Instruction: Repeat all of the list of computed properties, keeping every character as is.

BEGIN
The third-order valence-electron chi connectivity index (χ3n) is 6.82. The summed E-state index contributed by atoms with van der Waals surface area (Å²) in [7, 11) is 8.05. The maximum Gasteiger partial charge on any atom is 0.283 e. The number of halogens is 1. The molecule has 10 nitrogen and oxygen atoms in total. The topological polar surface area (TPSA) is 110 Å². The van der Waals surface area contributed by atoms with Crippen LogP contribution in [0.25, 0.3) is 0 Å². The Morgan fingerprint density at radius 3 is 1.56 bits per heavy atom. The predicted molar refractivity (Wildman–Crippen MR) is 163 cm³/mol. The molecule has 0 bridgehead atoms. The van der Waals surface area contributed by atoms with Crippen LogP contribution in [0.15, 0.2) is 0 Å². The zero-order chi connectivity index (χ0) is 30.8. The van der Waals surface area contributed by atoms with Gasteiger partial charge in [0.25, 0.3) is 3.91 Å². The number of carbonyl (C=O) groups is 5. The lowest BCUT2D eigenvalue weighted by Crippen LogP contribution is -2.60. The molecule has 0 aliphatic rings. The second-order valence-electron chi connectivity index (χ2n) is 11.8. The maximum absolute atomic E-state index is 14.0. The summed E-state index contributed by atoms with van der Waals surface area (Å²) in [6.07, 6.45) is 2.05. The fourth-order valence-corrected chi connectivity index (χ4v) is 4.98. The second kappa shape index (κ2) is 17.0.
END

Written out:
The third-order valence-electron chi connectivity index (χ3n) is 6.82. The summed E-state index contributed by atoms with van der Waals surface area (Å²) in [7, 11) is 8.05. The maximum Gasteiger partial charge on any atom is 0.283 e. The number of halogens is 1. The molecule has 10 nitrogen and oxygen atoms in total. The topological polar surface area (TPSA) is 110 Å². The van der Waals surface area contributed by atoms with Crippen LogP contribution in [0.25, 0.3) is 0 Å². The Morgan fingerprint density at radius 3 is 1.56 bits per heavy atom. The predicted molar refractivity (Wildman–Crippen MR) is 163 cm³/mol. The molecule has 0 bridgehead atoms. The van der Waals surface area contributed by atoms with Crippen LogP contribution in [0.15, 0.2) is 0 Å². The zero-order chi connectivity index (χ0) is 30.8. The van der Waals surface area contributed by atoms with Gasteiger partial charge in [0.25, 0.3) is 3.91 Å². The number of carbonyl (C=O) groups is 5. The lowest BCUT2D eigenvalue weighted by Crippen LogP contribution is -2.60. The molecule has 0 aliphatic rings. The second-order valence-electron chi connectivity index (χ2n) is 11.8. The maximum absolute atomic E-state index is 14.0. The summed E-state index contributed by atoms with van der Waals surface area (Å²) in [6.07, 6.45) is 2.05. The fourth-order valence-corrected chi connectivity index (χ4v) is 4.98. The second kappa shape index (κ2) is 17.0.